By Rikhi Roy | 5 Dec 2022
It was just six-minutes of (perhaps uncomfortable) breathing and silence for my co-workers, but for me it was the manifestation of a longer-term goal lived out on a much shorter timeline. Two weeks prior, I had just joined a start-up in San Francisco building air-taxis in my dream role as an aerospace systems safety engineer. This was what I’d been eager to step into since the age of fifteen, but at twenty-three my perspective on the vision had expanded. I was now also eager to bring mindfulness into work and become a younger voice on corporate wellness for young and seasoned professionals alike. Beyond my job title, I wanted to be the one who was teaching, leading and guiding my peers through wellness experiences. I wanted to share the benefits that I had experienced from practices that have been thoroughly researched and well-documented in literature for decades. For these particular six minutes, my audience was a team of international engineers working on cutting edge autonomous technology for a breakthrough in aviation, and as I flowed through my guided meditation for the team, I couldn’t help but think of how far I’d come (literally and figuratively from Singapore).
Showing up as myself for those six minutes and beyond, boldly putting my intentions out there and asking for the opportunities I really wanted was not a linear path. For firsts, I had to acknowledge all the facets of me that were waiting to be given the proper attention and care after six years of aerospace engineering bachelors and masters degrees. I also had to lean into the discomfort of knowing that for someone else to see me for who I am, I had to know who I am first. Finally, I had to find a place of work where showing up as myself, in all of my intersectionality, would not be penalized. The term intersectionality was coined by Kimberlé Crenshaw and is the interconnected nature of social categorizations such as race, class, and gender as they apply to a given individual or group, regarded as creating overlapping and interdependent systems of discrimination or disadvantage.
This has been of utmost importance to understand as a foreign national and gender-minority abroad in the aerospace industry. This is also to say, I had to find a place where I could be psychologically safe. Psychological safety is the belief that you won’t be punished or humiliated for speaking up with ideas, questions, concerns, or mistakes. While important to me, this was challenging and time consuming to accomplish as a foreign national with limited opportunities in aerospace abroad due to defense and military restrictions at larger aerospace multinational corporations. I would have been grateful for any opportunity that came my way. But going the extra mile to ensure belonging meant scheduling a lot of informational interviews across organizational teams asking questions about belonging, team structures, support, and the ability to contribute and grow in a multitude of ways beyond my job title. My questions for these interviews were informed by readings from Brené Brown, Adam Grant and Ruchika Tulshyan.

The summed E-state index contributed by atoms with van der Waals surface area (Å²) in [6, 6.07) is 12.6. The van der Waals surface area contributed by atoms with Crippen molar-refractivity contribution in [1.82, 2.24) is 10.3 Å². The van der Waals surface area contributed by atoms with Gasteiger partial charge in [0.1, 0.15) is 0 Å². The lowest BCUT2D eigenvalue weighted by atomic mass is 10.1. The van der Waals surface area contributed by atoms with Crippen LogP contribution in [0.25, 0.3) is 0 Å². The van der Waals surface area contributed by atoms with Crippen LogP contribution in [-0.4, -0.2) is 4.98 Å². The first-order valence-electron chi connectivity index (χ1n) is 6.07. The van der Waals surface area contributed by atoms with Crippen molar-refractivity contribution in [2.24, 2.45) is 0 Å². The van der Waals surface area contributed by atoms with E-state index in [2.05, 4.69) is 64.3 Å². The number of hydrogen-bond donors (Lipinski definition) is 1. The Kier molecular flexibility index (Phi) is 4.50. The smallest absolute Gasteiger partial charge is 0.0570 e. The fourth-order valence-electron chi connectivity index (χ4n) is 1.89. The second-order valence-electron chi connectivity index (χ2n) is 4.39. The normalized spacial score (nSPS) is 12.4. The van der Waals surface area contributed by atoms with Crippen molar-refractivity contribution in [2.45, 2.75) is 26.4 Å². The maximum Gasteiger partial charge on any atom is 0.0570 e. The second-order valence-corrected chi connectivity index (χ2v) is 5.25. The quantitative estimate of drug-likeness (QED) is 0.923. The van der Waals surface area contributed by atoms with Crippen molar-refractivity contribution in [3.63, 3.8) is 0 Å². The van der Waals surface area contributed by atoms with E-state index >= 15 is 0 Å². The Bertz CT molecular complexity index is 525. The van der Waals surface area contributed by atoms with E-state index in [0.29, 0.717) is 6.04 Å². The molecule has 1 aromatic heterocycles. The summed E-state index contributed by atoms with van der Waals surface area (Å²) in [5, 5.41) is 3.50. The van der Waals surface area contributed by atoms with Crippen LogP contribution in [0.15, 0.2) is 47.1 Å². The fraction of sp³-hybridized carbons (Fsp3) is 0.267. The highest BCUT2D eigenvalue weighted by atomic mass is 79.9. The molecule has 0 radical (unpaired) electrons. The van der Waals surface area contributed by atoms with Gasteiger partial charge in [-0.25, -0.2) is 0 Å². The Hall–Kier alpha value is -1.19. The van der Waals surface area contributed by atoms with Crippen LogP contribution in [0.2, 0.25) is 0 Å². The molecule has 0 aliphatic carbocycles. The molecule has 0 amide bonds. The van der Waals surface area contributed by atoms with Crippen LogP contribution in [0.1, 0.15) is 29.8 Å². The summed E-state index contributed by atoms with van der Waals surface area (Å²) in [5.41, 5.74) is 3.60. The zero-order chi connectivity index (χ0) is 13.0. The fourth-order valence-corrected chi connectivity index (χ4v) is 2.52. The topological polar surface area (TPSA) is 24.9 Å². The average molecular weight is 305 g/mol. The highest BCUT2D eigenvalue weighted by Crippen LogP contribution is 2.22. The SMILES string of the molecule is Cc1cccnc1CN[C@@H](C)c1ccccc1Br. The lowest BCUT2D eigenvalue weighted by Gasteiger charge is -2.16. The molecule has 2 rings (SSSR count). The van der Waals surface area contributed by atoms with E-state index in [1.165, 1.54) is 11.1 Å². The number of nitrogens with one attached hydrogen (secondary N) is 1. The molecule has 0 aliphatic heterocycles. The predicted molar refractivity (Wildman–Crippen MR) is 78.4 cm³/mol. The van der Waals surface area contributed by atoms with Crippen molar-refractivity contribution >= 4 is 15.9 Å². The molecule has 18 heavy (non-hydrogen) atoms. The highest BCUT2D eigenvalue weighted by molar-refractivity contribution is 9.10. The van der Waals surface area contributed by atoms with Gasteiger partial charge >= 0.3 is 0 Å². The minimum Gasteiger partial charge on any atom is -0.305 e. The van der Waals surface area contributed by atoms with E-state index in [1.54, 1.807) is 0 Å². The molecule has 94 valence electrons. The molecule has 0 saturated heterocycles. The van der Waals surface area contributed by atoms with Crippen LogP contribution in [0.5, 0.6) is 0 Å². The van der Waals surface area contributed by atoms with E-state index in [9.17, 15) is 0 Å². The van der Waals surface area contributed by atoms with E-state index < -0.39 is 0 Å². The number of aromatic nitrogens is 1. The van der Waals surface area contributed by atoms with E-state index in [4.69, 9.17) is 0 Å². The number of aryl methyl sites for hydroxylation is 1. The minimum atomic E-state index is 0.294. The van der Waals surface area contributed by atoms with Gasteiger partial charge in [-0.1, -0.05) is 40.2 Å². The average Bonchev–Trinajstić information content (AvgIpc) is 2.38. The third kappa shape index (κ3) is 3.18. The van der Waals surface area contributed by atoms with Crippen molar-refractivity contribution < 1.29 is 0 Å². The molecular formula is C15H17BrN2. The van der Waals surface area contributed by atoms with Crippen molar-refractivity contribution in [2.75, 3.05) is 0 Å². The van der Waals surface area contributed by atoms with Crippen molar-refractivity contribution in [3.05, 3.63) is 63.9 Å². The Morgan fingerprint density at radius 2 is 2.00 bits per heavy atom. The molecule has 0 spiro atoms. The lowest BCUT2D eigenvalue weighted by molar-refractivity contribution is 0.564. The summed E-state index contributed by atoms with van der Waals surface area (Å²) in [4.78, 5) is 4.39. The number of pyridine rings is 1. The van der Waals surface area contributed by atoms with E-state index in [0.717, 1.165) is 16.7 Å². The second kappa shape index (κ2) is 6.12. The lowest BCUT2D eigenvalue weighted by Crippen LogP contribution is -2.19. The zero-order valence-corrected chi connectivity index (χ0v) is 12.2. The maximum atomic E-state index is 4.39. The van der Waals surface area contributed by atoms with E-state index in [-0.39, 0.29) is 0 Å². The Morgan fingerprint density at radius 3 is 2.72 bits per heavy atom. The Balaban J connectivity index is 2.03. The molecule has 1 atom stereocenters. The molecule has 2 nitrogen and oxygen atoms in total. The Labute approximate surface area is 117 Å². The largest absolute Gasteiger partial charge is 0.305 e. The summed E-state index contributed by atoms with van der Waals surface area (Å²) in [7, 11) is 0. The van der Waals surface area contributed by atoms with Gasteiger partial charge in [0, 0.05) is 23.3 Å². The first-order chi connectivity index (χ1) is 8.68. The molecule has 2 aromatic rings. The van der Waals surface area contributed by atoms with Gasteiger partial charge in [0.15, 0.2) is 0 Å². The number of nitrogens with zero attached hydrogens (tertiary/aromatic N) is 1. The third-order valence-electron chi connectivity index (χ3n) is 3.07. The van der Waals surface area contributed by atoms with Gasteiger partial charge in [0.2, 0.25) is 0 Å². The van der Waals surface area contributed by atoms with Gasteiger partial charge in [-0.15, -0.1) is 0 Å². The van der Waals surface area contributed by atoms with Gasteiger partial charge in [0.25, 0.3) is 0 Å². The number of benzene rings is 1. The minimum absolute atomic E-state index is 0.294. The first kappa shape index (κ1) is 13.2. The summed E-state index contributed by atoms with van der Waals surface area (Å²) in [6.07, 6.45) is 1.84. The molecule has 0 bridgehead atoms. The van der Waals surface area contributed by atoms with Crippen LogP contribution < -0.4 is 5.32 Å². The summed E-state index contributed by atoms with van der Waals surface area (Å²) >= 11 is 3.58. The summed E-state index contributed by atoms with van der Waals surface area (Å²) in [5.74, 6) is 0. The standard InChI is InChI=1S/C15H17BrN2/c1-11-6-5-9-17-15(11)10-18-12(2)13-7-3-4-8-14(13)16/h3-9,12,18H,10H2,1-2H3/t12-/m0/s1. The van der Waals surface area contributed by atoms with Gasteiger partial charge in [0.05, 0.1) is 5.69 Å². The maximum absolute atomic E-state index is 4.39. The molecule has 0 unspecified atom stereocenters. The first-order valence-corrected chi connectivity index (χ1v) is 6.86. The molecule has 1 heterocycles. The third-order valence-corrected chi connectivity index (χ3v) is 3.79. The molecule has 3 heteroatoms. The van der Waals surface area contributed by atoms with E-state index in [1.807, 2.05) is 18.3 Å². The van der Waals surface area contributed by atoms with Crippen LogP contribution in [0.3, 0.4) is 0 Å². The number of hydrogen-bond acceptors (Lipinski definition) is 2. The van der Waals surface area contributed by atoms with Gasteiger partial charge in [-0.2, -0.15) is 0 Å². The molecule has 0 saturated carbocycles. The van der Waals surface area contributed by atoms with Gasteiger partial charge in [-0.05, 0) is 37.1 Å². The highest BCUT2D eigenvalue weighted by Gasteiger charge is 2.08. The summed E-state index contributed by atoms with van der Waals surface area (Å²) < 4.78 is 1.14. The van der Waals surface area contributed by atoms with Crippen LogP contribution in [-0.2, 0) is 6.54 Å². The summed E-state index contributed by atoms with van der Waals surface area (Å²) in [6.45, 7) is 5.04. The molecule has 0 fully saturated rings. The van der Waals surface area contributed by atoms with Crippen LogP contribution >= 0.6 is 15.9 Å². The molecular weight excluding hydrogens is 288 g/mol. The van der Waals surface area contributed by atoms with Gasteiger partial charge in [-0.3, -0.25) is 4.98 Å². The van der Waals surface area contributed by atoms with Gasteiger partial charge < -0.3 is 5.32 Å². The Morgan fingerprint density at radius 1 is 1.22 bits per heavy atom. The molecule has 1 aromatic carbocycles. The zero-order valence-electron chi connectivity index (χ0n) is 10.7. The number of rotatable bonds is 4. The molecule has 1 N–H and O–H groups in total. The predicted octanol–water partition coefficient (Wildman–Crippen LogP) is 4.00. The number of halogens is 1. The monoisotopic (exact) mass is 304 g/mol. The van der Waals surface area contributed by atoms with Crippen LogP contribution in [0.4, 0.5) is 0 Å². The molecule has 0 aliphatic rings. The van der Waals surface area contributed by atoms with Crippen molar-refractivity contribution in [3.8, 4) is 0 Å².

Through these conversations and by using a ‘values’ table I learned about from an Ellevest training, I was able to narrow down places of work. The values table entailed getting honest about the ‘why’ behind what you do, defining the core beliefs and highest priorities at your deepest levels, and the principles that bring meaning and purpose to your life. Comparing the notes from the informational interviews with my personal values table helped bring forth a more nuanced comparison between organizations I could offer my skills to. It also helped me understand the places of work that would encourage and embrace my brand of authenticity, challenge the norms in engineering, and stray away from wearing burnout like a badge of success. This alignment helped me connect with a leader and manager who saw me in all the facets I described and helped make that six-minute meditation happen – someone who allowed me to be a leader from wherever I was starting out, with whatever I knew best, and with an equitable voice on the team and at large. I took on this responsibility, freedom, and respect with gratitude.
From my perch at the corner of the conference table, I straightened my back a little more and sunk in more comfortably into my chair. To me, my posture signaled a physical reminder of self-compassion. It said: “Hey! You did it! Way to go! There is so much more to do. But for now, give yourself the credit you deserve. Anticipate making mistakes and forgiving yourself. You have arrived here, and I cannot wait to see where you take this.”
To summarize – my quest to show up authentically at work abroad has entailed:
Rikhi is an aerospace systems safety engineer working on air-taxis in San Francisco, California. Compelled by the Malaysian Airlines disappearance in 2014, she has been in the pursuit of learning how to make ‘flying things’ safer. She is the host and founder of ‘The Leadership, Equity, and Wellness Pod’ podcast, and founder of Singapore’s first ‘women leaders in aerospace’ conference. She has hosted journaling workshops for STEM students in Scotland, Lebanon, Morocco, Mexico, and the United States at Georgia Tech, Stanford, Yale, Columbia, and the Brooke Owens Fellowship. She continues to advocate for the next generation of STEM leaders by sharing her personal development and leadership learnings on social media @rikhiroy on Instagram and @rikhi_roy on TikTok.